All posts in Leadership

Clark Continues Expansion, Adding New Staffmember Ed Crippen

ED0002-2

Yesterday, we began a two-part series highlighting the latest members to join our team as part of the ongoing expansion happening at Clark these days.

Yesterday, we interviewed Kerry Shouldeen, Clark’s new Director of Business. Today, we’re pleased to introduce you to Ed Crippen, who coordinates audio installations. Continue reading →

Clark Continues Expansion, Adding New Staff member Kerry Shouldeen

kerry-edit

You may have picked up that momentum has been building at Clark the last couple months.

On March 4th, we christened four new church renovations on seven campuses on one Sunday. Then just two weeks later, we launched our Dallas office with a presentation on the future of the church by Gabe Lyons and Houston Clark. And, finally, last month, we added two new staff members, Kerry Shouldeen and Ed Crippen.

This week, we’re devoting a two-blog series to introducing the latest members of our team to celebrate what they bring to the Clark community.

Today’s interview is with Kerry Shouldeen, Clark’s new Director of Business. Continue reading →

Creative Collective Launches New Site

Screen Shot 2012-05-07 at 8.36.49 AM

The Creative Collective launched a new website recently. It’s crisp and clean, with a redefined focus on publishing the best resources for creative leaders.
For 2012 looks to be an exciting year for the collective with new titles already announced and an iPad app in the works.

 

 

 

 

Sunday| Magazine

Simplifying-the-Sunday-Morning-Story

Creating something amazing is hard. Creating something amazing every week is nearly impossible. Sometimes church workers find themselves stuck. They sit down to plan the service. They type “Sunday”. Then they sit there with the text indicator blinking at them – taunting them. “What are you going to do?”

Let me introduce you to Sunday| magazine. Sunday| is a free online magazine about the creative process of Sunday mornings.

There are plenty of great tutorial and technology magazines out there. But very few teach you the philosophy behind the tutorials and tech.

I (and my friends at Clark) have seen a growing copy-paste mentality in our churches. Church creatives see something that works in another church and they apply it without tailoring it to their community. Consequently that leads to ineffective creativity. The Message we have is far too important to be satisfied with distracting and ineffective creative endeavors.

Although it’s a bit ambitious for a single magazine to change that phenomena, I  hope it’ll be a step in the right direction.

So in each article I’m getting a group of church leaders together to talk about great creativity. We’ll be talking about the whole Sunday morning package and how each part works together to create an atmosphere – an atmosphere where people can experience the living God.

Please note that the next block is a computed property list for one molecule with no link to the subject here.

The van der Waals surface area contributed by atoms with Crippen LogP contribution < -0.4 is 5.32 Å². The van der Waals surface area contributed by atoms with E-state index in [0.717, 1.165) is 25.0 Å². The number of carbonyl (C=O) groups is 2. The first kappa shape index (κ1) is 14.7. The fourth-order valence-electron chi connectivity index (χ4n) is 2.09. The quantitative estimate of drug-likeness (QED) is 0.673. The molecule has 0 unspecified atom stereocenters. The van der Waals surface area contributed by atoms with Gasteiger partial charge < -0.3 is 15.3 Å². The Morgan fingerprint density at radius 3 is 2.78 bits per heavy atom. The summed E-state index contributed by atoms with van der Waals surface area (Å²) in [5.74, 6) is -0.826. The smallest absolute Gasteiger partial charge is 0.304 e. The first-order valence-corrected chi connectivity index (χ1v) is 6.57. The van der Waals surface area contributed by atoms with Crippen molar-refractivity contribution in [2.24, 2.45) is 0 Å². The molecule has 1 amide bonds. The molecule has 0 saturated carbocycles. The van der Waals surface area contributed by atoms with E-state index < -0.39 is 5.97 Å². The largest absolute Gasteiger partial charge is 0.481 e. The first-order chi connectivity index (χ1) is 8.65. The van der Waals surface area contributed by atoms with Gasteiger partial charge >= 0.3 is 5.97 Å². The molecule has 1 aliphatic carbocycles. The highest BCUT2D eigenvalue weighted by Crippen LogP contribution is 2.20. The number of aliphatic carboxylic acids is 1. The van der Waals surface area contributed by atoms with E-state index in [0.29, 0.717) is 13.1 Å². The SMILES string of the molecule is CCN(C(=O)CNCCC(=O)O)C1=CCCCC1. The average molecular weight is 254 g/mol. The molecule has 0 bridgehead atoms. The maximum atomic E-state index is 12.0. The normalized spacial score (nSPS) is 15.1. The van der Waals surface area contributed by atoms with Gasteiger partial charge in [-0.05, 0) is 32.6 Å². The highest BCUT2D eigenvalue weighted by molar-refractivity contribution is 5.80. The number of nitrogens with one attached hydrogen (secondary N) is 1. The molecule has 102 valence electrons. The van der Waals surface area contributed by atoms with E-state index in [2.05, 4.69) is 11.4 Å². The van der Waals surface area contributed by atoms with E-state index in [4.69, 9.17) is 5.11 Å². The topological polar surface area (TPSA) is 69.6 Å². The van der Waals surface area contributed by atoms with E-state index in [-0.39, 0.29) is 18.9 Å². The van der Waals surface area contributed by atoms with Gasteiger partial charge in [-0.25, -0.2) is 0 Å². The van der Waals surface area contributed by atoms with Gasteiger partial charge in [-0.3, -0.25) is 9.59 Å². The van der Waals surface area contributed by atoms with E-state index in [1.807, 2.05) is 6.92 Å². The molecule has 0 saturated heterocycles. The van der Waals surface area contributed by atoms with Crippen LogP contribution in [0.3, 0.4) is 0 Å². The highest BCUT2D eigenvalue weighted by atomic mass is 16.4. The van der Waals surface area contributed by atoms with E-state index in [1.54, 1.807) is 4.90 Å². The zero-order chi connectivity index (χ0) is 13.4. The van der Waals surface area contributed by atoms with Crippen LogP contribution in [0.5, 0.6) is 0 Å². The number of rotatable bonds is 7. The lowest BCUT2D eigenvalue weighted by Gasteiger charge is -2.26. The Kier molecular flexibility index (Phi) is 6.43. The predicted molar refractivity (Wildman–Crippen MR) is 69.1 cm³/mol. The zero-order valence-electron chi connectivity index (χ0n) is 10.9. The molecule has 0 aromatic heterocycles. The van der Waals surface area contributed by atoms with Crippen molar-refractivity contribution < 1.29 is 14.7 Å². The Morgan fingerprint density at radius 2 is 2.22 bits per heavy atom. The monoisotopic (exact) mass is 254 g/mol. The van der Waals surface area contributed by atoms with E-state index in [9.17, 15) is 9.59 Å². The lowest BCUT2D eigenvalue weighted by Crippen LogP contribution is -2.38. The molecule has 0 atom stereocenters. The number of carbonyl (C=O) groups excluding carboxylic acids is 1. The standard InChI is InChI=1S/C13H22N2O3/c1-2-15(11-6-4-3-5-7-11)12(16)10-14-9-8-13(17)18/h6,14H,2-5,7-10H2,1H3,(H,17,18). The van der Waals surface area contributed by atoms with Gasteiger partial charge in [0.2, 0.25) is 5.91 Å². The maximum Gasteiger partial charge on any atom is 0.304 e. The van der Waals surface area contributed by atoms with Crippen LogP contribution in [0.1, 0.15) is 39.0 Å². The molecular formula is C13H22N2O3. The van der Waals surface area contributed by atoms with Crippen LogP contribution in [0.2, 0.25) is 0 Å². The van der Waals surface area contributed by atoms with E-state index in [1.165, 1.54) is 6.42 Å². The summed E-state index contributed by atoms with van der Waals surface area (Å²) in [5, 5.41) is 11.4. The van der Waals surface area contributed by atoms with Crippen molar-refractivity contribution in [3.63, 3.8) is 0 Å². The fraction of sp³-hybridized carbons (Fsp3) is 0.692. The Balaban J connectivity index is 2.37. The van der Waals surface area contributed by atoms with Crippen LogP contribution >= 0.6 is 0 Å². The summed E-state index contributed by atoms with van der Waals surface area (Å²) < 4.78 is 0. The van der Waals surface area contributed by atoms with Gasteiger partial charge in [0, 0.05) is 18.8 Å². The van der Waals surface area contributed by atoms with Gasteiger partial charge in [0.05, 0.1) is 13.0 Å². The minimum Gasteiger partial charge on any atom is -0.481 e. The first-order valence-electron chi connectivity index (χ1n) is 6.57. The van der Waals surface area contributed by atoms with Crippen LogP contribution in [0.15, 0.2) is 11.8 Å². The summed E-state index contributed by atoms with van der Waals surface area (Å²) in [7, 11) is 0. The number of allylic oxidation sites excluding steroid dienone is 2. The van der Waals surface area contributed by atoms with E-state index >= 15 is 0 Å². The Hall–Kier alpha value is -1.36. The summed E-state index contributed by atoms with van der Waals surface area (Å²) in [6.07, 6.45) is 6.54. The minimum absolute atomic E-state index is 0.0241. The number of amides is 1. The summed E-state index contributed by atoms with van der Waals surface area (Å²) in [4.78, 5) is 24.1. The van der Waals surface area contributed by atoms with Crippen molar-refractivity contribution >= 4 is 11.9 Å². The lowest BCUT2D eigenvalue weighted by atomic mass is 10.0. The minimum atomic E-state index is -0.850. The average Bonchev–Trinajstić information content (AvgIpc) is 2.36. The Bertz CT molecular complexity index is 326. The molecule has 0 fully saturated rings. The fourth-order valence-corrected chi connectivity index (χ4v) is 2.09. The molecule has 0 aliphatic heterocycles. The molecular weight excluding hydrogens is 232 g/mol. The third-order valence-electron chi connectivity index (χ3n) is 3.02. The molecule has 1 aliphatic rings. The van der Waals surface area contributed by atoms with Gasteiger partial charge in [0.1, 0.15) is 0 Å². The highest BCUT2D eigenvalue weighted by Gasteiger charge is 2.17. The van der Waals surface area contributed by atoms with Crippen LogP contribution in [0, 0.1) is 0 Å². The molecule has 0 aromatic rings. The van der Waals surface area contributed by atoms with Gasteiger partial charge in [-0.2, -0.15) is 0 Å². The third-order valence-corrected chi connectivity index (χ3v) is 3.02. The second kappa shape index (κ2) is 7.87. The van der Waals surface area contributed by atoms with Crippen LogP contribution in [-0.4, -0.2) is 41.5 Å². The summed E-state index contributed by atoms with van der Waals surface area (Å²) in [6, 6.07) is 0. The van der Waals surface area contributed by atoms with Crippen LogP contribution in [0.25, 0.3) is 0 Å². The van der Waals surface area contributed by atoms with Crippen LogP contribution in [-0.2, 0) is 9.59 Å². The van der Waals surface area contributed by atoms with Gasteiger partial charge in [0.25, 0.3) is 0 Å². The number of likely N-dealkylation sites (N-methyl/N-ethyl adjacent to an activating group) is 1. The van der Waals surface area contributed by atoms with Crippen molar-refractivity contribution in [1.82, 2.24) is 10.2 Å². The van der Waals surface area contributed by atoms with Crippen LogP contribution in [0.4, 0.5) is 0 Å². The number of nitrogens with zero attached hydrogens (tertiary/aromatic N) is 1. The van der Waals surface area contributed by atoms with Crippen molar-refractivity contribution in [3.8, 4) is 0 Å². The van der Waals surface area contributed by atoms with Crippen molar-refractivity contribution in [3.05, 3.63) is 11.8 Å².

What We Need From Our Pastors

I believe that there are 5 things  every creative team needs from their pastor. Today I would love to unpack them with you and get your opinion on what we might be missing:

1. Permission to fail.

No one enjoys failure, but the reality is if we want amazing and really creative experiences there is a very solid chance that at times we are going to fail. Real art is not safe. Safe stuff is created in the middle, but really amazing stuff, the stuff people remember and can’t ignore is created on the edges. Sometimes when we are creating on these edges, we may fall in the ditch. Knowing that we are allowed to fail from time to time creates the safety to really experiment. That does not give creative teams permission to be lazy, but really places a healthy pressure on us as creative teams to create unforgettable vehicles for the amazing content that pastors are communicating. We have the greatest story of all time to tell, we should utilize the greatest vehicles for that story.

2. Communication.

Never be afraid to communicate what you like and what you dislike. Be clear and very candid. Being aware of expectations helps to create clarity for what should and should not be created inside your organization. Another key in communication is the ability to articulate where you are headed with your content. Give as much info as you can, as early as you can, so that the creative team can dig in and find the best tools to help share the amazing content God is placing on your heart. When a team has a week to execute your vision they will not create as great of an experience as they would if they had a month.

Also key in healthy communication is to celebrate victories publicly and criticize in private. Creative teams by nature are going to be emotional and get attached to their creations. Besides you as a communicator, no other department in your church leaves as much personal DNA on a weekend as your creative team. Criticism is healthy and necessary, but protect your team and it will build an amazing amount of equity between both parties. Communication will make or break your creative process.